At its worst, science fiction reads like the desperate escapism of lonely boys whose only connection to high school sport was having their head slammed into a locker each morning by members of the football team.
It reaches for wild, fantastic landscapes where heroic spacemen wearing glasses and a retainer zap cowering underlings in helmets and shoulder pads with a ray gun.
At the other extreme, however, is science fiction that reaches into the human condition to expose universal truths. Along the way, it has an uncanny knack of predicting the future…
Ray Bradbury anticipates earbuds
Published in 1953, Fahrenheit 451 is more than an obligatory high school English text. It happens to be a blueprint for Millennial society. OK, burning books never really caught fire as a civic duty, but Bradbury predicted a zoned-out society where people plugged ‘seashells’ into their ears to enjoy white noise, and focused their critical faculties on an early form of reality TV. Half a century later, and the sidewalks are swarming with tuned out teenagers nodding to their headphones, and Kim Kardashian has 47 million followers on Twitter.
Aldous Huxley prescribes antidepressants
In his excellent The Doors of Perception, brainiac Aldous Huxley talks the reader through the benefits of hallucinogenic drug-taking as a means of unlocking an otherwise out-of-reach level of thought. In Brave New World, however, he satirises an emotionally empty world where citizens neck ‘soma’ in order to fill the void. That was in 1931. Almost a century later, antidepressants and painkillers are the government’s own wry satire on the War on Drugs.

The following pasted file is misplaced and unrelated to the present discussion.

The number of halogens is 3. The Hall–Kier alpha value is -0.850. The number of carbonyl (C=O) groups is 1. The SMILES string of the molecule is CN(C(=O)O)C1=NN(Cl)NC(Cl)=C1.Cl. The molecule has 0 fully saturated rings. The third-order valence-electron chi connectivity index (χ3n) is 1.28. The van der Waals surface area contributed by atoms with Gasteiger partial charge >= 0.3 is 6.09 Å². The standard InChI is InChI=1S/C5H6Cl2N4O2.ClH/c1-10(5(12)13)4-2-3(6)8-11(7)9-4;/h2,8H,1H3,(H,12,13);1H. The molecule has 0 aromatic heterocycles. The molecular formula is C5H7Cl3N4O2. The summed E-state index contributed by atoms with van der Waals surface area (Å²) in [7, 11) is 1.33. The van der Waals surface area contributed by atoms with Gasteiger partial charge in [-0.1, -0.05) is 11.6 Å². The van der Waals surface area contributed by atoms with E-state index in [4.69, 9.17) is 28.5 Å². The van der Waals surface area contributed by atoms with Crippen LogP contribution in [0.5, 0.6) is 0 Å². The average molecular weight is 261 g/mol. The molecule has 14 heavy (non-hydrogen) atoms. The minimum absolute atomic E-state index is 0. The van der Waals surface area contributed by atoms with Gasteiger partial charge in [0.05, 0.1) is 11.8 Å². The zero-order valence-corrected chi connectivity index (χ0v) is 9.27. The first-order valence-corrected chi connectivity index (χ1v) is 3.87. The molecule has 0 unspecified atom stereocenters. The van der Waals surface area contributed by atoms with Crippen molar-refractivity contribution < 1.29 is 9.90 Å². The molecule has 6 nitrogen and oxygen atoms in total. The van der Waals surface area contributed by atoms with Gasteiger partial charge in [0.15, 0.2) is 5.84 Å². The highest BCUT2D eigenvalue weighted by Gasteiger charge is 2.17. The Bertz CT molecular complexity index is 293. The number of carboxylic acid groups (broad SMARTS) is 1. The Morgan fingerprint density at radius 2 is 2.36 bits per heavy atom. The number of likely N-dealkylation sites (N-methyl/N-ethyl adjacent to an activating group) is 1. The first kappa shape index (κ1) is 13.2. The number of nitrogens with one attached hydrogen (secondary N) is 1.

Mark Twain, Internet Inventor
You thought Mark Twain restricted himself to quirky regional tales of fence-painting and Mississippi rafting? Think again. In his short story ‘From the London Times of 1904’, Twain writes of a telelectroscope that enables unlimited communication around the world. That’s right, the internet. To be fair, a room full of typing monkeys would have also come up with the idea given the time, but Twain got there first.
George Orwell predicts everythin
In his 1949 novel, George Orwell not only predicted the year 1984 with uncanny foresight, but also envisioned a nightmare world of state surveillance and thought control. The kicker is that it was supposed to be satire. Presumably, the NSA never got the memo, because your chances today of escaping CCTV, GPS tracking or even your eavesdropping Samsung smart TV are practically zero.
Philip Dick imagines advertising
Philip K Dick
Think of advertising in 1958, and the mind conjures up images of proud housewives pulling pies out of an electric oven. Not for Philip Dick, though. His short story in the same year, later interpreted as the movie Minority Report harks forward to air-touch screens and advertising that responds to individual preferences in real time. If you don’t like what keeps popping up in your Facebook feed, check your search history, your credit card statement and your daydreams.
HG Wells and his military ray gun
That lonely boy in the opening paragraph? The one who spent his teenage years pulling the wings off flies and trolling the bereaved on message boards? He’s the type of guy the CIA wants on their team. Somewhere deep in a sulphurous bunker licked by the flames of hell, military technicians are putting the finishing touches to weapons like the Active Denial System, which microwaves the soft tissue of anti-war protesters and Bernie Sanders supporters. And their set text is HG Wells’ 1898 War of the Worlds, which introduces the heat ray gun.
An honourable mention
John Brunner’s 1969 ‘Stand on Zanzibar’ ranks alongside 1984 in its ability to predict the future, although this time the focus is more on electric driverless cars rather than doublespeak. A shout out too to Stanley Kubrick’s 2001: A Space Odyssey, which gives a nod to the iPad.
And the future…
In Homo Deus, Yuval Noah Harari predicts that we’ll soon be replacing our own ability to feel human emotions with far more convenient algorithms as we go full data. Consider the fact that your social media apps already have a far better picture of who you are than your own friends and family. Just how long do you think you can keep your fondness for Adam Sandler movies a secret?